A few weeks back I noticed an interesting chart on the America Public Transportation Association [APTA] website on how long people had been riding transit. The chart was compiled using data provided by local agencies across the U.S.
In particular, I was struck by their numbers showing that a lot of people — about 30 percent of people surveyed nationally — had been riding transit continuously for one year or less. That suggests that for whatever reason(s), people are willing to try transit.
I posted a similar poll on The Source. As of Thursday, there were 364 responses and the results are above. That’s not exactly overwhelming and certainly not scientific.
With those caveats, it’s still intriguing to compare our numbers to the numbers from APTA. In our poll, about 15 percent of those who responded said they had been riding transit continuously for a year or less and 70 percent had been riding continuously for two years or more.
In other words, there seems to be about twice as many relative newcomers to transit nationally than there are for Metro based on these two surveys.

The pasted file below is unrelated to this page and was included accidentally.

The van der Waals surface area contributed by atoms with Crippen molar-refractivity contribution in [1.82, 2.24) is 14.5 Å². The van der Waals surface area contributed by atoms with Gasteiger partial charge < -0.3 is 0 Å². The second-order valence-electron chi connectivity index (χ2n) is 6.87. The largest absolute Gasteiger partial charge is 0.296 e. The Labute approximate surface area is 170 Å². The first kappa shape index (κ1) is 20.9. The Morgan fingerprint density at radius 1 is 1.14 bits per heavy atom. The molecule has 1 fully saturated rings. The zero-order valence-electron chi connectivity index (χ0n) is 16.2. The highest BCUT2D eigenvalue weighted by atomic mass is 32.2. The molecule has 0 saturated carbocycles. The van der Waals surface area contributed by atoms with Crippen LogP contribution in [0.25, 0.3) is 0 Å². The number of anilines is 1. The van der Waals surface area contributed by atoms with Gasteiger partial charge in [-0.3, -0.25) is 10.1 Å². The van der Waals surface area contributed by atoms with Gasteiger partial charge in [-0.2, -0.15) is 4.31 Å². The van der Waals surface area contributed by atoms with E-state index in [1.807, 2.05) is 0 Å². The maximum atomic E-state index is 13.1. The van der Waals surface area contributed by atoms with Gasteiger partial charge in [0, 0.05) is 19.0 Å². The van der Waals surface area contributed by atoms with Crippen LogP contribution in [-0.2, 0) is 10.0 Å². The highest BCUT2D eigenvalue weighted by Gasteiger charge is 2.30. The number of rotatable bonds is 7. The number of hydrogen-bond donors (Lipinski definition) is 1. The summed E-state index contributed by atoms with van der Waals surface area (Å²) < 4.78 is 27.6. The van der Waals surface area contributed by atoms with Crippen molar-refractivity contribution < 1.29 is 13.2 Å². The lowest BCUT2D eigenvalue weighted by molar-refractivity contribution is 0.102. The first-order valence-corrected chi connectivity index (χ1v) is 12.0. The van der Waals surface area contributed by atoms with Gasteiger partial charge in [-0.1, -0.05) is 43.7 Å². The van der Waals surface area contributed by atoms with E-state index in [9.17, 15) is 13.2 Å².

What’s this mean? Two medium-sized thoughts:
1. I’m not entirely persuaded that almost a third of transit riders in the U.S. are newcomers to transit; here are some issues raised by the California Transit Assn. Likewise, I’m guessing that our poll’s numbers reflect that The Source’s readership is biased toward longtime transit riders (not that I’m complaining!). In other words, there’s always the chance both surveys are flawed and this means nothing.
2. If the numbers in any way reflect that Metro isn’t attracting new riders at the national pace, my best guess is that it’s because Metro’s transit network still has some big holes to fill.
In particular, there’s no rail to the Westside, the part of Los Angeles County with the second-most number of jobs outside of downtown L.A. and UCLA, which attracts students from across the region. Nor, of course, is USC connected to the rail system yet — although that will soon change with the opening of the first phase of the Expo Line and its three stations in the Exposition Park area.
I think the college angle is important because young people, in my view, are probably less likely to be married to their cars and more likely to give transit a try. Other Measure R projects will also serve some local colleges: the Gold Line Foothill Extension will have a stop adjacent to Citrus College and Azusa Pacific University in Azusa. Expo Line Phase 2 should have good bus connections to Santa Monica College. And
What are your thoughts? Is Metro doing enough to attract and keep new riders? Leave a comment please.